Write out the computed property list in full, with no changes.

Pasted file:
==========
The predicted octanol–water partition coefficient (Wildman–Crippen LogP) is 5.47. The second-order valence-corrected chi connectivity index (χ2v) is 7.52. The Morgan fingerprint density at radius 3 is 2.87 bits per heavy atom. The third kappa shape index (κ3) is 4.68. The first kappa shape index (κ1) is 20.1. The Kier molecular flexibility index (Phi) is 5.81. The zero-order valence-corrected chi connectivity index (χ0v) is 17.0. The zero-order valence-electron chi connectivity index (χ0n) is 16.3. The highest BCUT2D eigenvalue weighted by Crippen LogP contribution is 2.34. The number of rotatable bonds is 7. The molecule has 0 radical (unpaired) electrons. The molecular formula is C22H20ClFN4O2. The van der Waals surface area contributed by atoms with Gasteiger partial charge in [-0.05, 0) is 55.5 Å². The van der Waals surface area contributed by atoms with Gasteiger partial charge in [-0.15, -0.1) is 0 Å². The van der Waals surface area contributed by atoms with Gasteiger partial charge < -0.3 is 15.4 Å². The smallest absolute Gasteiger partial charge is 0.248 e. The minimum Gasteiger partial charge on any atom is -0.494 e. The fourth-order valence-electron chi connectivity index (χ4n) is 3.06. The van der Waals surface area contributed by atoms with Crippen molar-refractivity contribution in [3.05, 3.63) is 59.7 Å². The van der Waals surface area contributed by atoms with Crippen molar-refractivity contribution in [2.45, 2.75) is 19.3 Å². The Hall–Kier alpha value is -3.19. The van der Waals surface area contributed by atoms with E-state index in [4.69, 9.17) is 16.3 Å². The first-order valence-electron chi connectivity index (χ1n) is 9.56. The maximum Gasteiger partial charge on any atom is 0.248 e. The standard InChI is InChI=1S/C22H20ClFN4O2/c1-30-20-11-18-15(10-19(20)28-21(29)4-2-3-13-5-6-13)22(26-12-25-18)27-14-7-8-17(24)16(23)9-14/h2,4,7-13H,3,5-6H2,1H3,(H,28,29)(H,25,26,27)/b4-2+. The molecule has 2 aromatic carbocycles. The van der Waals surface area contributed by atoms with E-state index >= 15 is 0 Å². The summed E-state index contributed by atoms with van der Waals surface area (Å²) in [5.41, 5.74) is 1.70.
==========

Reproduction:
The predicted octanol–water partition coefficient (Wildman–Crippen LogP) is 5.47. The second-order valence-corrected chi connectivity index (χ2v) is 7.52. The Morgan fingerprint density at radius 3 is 2.87 bits per heavy atom. The third kappa shape index (κ3) is 4.68. The first kappa shape index (κ1) is 20.1. The Kier molecular flexibility index (Phi) is 5.81. The zero-order valence-corrected chi connectivity index (χ0v) is 17.0. The zero-order valence-electron chi connectivity index (χ0n) is 16.3. The highest BCUT2D eigenvalue weighted by Crippen LogP contribution is 2.34. The number of rotatable bonds is 7. The molecule has 0 radical (unpaired) electrons. The molecular formula is C22H20ClFN4O2. The van der Waals surface area contributed by atoms with Gasteiger partial charge in [-0.05, 0) is 55.5 Å². The van der Waals surface area contributed by atoms with Gasteiger partial charge in [-0.15, -0.1) is 0 Å². The van der Waals surface area contributed by atoms with Gasteiger partial charge < -0.3 is 15.4 Å². The smallest absolute Gasteiger partial charge is 0.248 e. The minimum Gasteiger partial charge on any atom is -0.494 e. The fourth-order valence-electron chi connectivity index (χ4n) is 3.06. The van der Waals surface area contributed by atoms with Crippen molar-refractivity contribution in [3.05, 3.63) is 59.7 Å². The van der Waals surface area contributed by atoms with Crippen molar-refractivity contribution in [2.45, 2.75) is 19.3 Å². The Hall–Kier alpha value is -3.19. The van der Waals surface area contributed by atoms with E-state index in [4.69, 9.17) is 16.3 Å². The first-order valence-electron chi connectivity index (χ1n) is 9.56. The maximum Gasteiger partial charge on any atom is 0.248 e. The standard InChI is InChI=1S/C22H20ClFN4O2/c1-30-20-11-18-15(10-19(20)28-21(29)4-2-3-13-5-6-13)22(26-12-25-18)27-14-7-8-17(24)16(23)9-14/h2,4,7-13H,3,5-6H2,1H3,(H,28,29)(H,25,26,27)/b4-2+. The molecule has 2 aromatic carbocycles. The van der Waals surface area contributed by atoms with E-state index >= 15 is 0 Å². The summed E-state index contributed by atoms with van der Waals surface area (Å²) in [5.41, 5.74) is 1.70.